June frost wipes out 70% of Nova Scotia's wild blueberry crop

The majority of Nova Scotia’s wild blueberry crop is gone for 2018 and producers don’t know if they’ll even bother harvesting what remains.

'The economic loss at the farm level is very serious'

Blueberry growers in Nova Scotia have suffered through two years of low prices. This year's June frosts may have wiped out up to 70 per cent of their crop. (Craig Paisley/CBC)

Two hard frosts in June have wiped out an estimated 70 per cent of Nova Scotia's wild blueberry crop and producers don't know if they'll even bother harvesting what little remains.

"The prices that are offered for the fruit will determine whether it is economical to harvest it or not," said Peter Rideout, the executive director of the Wild Blueberry Producers Association of Nova Scotia.

It's been a hard go for wild blueberry producers in the province. They have suffered through two years where the cost of production outstripped crop prices.

"Growers were coming into this season at an economic disadvantage," Rideout said. "They already had a heavy debt load."

Now Mother Nature has kicked producers while they're down.

"The economic loss at the farm level is very serious," Rideout said.

Researcher David Percival says blueberry farmers will need financial assistance. (Craig Paisley/CBC)

Damage will affect next year's crop

The frost will have an affect on next year's crops as it also damaged the new sprouts, said David Percival, a researcher at the Wild Blueberry Network Information Centre in Debert, N.S.

"There is going to be a trickle-down effect that we have to go through before things improve," said Percival.

What blueberry farmers need now, he said, is financial assistance to cover the cost of production, which can be up to $3,600 per hectare.

Colchester and Cumberland counties were hit quite hard, as well as some parts of Prince Edward Island and New Brunswick, said Percival.

"There's fields that were decimated as part of this frost," he said.

Back in June, Rideout had hoped the damage wouldn't be so bad, but after producers got out into their fields the story just got worse.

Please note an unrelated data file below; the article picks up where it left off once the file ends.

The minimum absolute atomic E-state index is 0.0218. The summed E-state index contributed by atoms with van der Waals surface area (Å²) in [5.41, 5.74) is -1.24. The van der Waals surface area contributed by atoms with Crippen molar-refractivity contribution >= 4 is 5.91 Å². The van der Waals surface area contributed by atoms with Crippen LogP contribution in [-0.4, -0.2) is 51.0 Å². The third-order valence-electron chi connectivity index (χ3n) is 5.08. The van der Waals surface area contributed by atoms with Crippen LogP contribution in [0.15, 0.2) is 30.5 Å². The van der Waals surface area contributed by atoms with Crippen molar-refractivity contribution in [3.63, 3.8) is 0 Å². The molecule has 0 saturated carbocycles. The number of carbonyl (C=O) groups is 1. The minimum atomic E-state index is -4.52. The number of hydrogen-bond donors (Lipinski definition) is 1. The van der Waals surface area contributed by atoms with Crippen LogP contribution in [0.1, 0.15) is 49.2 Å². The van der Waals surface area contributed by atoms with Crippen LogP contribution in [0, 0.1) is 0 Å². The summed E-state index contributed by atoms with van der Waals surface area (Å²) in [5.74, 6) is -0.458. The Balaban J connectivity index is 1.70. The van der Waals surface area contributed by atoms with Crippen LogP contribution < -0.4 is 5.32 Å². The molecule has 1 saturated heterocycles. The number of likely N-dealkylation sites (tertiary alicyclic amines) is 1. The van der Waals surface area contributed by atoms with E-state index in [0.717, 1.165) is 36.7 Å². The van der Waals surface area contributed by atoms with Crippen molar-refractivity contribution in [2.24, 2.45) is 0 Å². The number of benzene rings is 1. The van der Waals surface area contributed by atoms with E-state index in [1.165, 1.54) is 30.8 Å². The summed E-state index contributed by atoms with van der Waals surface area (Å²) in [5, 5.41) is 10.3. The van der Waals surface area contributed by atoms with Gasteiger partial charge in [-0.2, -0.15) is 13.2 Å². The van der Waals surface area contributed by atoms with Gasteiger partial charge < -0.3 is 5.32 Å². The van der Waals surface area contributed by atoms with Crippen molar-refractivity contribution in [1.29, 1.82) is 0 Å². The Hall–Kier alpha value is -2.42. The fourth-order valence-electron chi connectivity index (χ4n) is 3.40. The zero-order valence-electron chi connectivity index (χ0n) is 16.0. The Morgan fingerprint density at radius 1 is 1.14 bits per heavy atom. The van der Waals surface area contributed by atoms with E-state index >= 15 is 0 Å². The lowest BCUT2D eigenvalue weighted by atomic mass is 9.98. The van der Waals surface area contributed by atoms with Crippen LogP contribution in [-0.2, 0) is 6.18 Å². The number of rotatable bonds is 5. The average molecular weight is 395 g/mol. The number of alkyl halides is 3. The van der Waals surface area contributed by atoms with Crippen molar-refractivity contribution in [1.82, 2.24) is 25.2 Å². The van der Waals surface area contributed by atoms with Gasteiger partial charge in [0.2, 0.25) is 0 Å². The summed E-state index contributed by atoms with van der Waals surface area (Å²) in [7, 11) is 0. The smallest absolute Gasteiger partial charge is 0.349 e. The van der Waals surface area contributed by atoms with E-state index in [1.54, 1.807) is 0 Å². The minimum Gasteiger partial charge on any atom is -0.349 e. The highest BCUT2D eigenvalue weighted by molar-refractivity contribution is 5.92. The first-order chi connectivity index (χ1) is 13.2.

"Some fields would be nearly a total loss, there might be a few fruit that survived that would not be economical to harvest."

Government won't commit to financial aid

Rideout said Agriculture Minister Keith Colwell expressed support back in June.

"We have a strong relationship with our industry and will continue to work closely with them as we determine the extent of the impacts they are facing, and how we can help them mitigate those impacts," the Department of Agriculture said in a statement in June.

The department is still in the early stages of gathering information, said government spokesperson JoAnn Alberstat in an emailed statement, adding that this is not unusual in the province's climate and that insurance is available.

Many farmers were not able to afford insurance this year because of last year's low revenues, Rideout said in June.

Prices likely won't change

Despite the widespread loss, Rideout doesn't expect consumers will see much change in what they pay for blueberries at the grocery store. He said there may be fewer berries this year, but they will have to be priced competitively or else people won't buy.

Grape grower Pete Luckett is asking the province to allow him to bring grapes in from other regions to maintain production at his winery in the Annapolis Valley. (CBC)

Grape grower Pete Luckett said the buds are gone from many of his plants and he is expecting a reduced crop this year because of the late frost

Financial help from the province would be nice, Luckett said in an interview with CBC News at Six from his winery in the Gaspereau Valley.

"Every winery has took a big pill here," he said. "A big part of the financial crop has just gone up the spout."

Luckett is asking the government to allow him to bring in grapes from outside the province to keep up production.

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With files from Information Morning and News at Six